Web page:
History may be repeating itself.
According to a story in Monday's Journal-World, a local entrepreneur undertook construction of the Bowersock Dam on the Kansas River because Lawrence was running out of wood to fuel steam electrical generators and had been unable to find any coal near the city. The river and its potential for producing hydroelectricity became an attractive prospect.
That was in 1874, but current environmental controversies may once again have Lawrence and other cities taking a second look at clean, renewable energy sources like the Kansas River.
The Bowersock Dam was in the news because there are concerns about its structural integrity. City and company officials don't know that there's anything wrong with the dam, but its age and the fact that it's difficult to know exactly what is going on under its roiling waters causes some to wonder.
Although the dam continues to power hydroelectric turbines that produce electricity for Westar Energy, the city's immediate interest is the dam's role in holding back the river flow and creating a usable pool from which the Kaw Water Treatment Plant can draw water. The dam is an essential part of that process and, if it fails, the city would have to consider replacing it with a new structure. That wouldn't be inexpensive; engineers put the price tag at $20 million to $25 million.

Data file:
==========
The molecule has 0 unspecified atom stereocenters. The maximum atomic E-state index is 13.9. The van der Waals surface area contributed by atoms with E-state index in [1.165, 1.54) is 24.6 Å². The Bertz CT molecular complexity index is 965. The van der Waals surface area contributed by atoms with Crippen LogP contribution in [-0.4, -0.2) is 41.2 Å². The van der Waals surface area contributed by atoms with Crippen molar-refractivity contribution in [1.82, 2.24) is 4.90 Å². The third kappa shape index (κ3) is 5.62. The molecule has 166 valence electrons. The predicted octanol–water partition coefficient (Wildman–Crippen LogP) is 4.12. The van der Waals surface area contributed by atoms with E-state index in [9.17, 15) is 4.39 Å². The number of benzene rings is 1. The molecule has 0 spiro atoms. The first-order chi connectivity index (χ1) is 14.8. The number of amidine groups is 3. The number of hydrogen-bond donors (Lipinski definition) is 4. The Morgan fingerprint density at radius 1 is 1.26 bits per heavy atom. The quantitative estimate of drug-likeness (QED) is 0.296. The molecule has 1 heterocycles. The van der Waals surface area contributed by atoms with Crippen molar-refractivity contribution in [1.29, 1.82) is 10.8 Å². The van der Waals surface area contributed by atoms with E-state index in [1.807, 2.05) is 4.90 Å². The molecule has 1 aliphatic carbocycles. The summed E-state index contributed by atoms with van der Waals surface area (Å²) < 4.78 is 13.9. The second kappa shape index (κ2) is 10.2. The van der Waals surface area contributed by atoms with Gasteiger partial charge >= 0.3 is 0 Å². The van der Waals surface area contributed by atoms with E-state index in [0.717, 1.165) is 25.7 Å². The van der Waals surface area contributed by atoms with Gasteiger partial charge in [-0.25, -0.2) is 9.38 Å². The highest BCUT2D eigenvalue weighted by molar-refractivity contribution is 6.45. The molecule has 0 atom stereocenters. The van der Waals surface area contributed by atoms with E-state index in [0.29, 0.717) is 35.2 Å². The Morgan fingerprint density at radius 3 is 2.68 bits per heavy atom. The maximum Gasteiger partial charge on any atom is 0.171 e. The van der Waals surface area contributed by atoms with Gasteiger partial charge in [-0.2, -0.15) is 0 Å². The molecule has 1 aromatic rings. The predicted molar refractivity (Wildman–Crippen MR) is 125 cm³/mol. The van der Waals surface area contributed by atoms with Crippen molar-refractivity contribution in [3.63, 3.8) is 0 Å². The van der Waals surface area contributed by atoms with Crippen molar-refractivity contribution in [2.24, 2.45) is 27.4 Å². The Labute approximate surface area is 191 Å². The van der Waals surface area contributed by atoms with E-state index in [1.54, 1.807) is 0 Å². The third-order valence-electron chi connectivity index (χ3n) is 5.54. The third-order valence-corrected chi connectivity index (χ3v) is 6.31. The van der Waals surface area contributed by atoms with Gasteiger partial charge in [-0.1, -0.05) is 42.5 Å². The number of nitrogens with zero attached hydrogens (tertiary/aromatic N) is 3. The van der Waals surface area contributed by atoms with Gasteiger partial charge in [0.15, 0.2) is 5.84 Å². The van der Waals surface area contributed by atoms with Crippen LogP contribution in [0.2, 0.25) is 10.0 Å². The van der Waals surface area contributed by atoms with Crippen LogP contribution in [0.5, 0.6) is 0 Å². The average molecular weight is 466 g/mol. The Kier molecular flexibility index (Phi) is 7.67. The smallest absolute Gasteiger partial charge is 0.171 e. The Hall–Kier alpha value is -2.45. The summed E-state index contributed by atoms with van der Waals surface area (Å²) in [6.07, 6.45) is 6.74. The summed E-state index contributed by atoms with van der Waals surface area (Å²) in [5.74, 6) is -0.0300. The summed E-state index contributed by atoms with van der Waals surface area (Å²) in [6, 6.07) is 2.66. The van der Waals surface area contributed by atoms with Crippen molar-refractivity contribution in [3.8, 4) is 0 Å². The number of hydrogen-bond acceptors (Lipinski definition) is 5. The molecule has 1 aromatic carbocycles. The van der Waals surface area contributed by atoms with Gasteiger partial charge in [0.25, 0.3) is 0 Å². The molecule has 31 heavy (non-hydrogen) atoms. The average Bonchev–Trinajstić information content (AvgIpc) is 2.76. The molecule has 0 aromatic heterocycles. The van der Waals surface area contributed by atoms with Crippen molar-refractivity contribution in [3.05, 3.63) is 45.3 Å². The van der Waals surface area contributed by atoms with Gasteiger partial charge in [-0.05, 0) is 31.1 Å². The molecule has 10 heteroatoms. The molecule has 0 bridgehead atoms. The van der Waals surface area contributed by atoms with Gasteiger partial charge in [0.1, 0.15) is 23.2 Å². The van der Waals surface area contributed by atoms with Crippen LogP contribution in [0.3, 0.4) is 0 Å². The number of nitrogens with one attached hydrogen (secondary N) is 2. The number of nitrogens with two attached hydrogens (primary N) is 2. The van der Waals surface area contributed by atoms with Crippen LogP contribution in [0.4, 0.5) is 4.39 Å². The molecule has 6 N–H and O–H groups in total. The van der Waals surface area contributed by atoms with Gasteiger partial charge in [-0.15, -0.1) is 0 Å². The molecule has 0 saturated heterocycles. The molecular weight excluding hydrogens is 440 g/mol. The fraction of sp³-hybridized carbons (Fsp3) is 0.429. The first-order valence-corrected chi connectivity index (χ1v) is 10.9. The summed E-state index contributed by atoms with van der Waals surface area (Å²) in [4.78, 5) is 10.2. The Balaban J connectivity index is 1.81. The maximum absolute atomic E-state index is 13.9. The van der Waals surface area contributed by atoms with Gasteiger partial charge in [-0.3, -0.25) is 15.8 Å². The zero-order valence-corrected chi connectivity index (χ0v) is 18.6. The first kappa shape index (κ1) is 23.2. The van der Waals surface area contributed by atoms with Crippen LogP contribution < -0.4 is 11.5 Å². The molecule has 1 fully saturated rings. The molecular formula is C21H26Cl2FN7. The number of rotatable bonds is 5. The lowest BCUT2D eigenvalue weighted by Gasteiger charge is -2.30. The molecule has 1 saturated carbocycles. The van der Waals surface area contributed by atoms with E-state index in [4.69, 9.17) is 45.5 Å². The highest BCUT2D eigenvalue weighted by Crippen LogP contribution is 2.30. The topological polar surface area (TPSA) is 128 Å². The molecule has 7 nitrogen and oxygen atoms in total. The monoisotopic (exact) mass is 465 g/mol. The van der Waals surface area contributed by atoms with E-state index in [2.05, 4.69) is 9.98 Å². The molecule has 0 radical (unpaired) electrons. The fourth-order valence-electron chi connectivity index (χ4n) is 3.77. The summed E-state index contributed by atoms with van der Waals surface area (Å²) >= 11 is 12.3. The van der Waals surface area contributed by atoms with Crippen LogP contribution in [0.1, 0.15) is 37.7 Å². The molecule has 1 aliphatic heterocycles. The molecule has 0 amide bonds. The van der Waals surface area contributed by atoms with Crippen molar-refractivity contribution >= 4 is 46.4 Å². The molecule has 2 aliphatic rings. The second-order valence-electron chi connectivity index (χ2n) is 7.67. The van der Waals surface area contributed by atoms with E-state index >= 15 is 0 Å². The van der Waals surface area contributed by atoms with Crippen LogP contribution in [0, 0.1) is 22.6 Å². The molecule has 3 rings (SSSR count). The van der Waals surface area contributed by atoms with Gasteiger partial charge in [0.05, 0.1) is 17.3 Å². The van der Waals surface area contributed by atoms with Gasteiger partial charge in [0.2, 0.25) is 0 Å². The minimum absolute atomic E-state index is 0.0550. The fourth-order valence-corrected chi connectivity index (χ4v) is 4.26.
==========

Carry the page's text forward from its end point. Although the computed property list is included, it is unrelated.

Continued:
The survival of the Bowersock Dam is impressive. Today's officials don't know much about how it was constructed, but it involved boulders, rubble and other materials that were held in place by a cage of wire mesh and timbers. The fact that such a low-tech structure could survive and help generate electricity for more than 100 years presents a pretty strong case for future investments in hydroelectric power. In fact, if the city decides to replace the historical dam, Bowersock officials say they would strongly consider building a new hydroelectric plant on the north side of the river.
And why not? The Bowersock plant produces "green" energy that doesn't foul the water or pollute the air and runs on the renewable power supplied by the flow of the Kansas River. In this environmentally conscious age, that makes it just about a perfect source of the electricity on which we have come to depend so heavily.
Back in 1874, it was an issue of wood and coal. Coal still is part of the debate today, although for different reasons. The wisdom of the entrepreneurs who built the Bowersock Dam, however, may just set an example from which today's entrepreneurs can learn.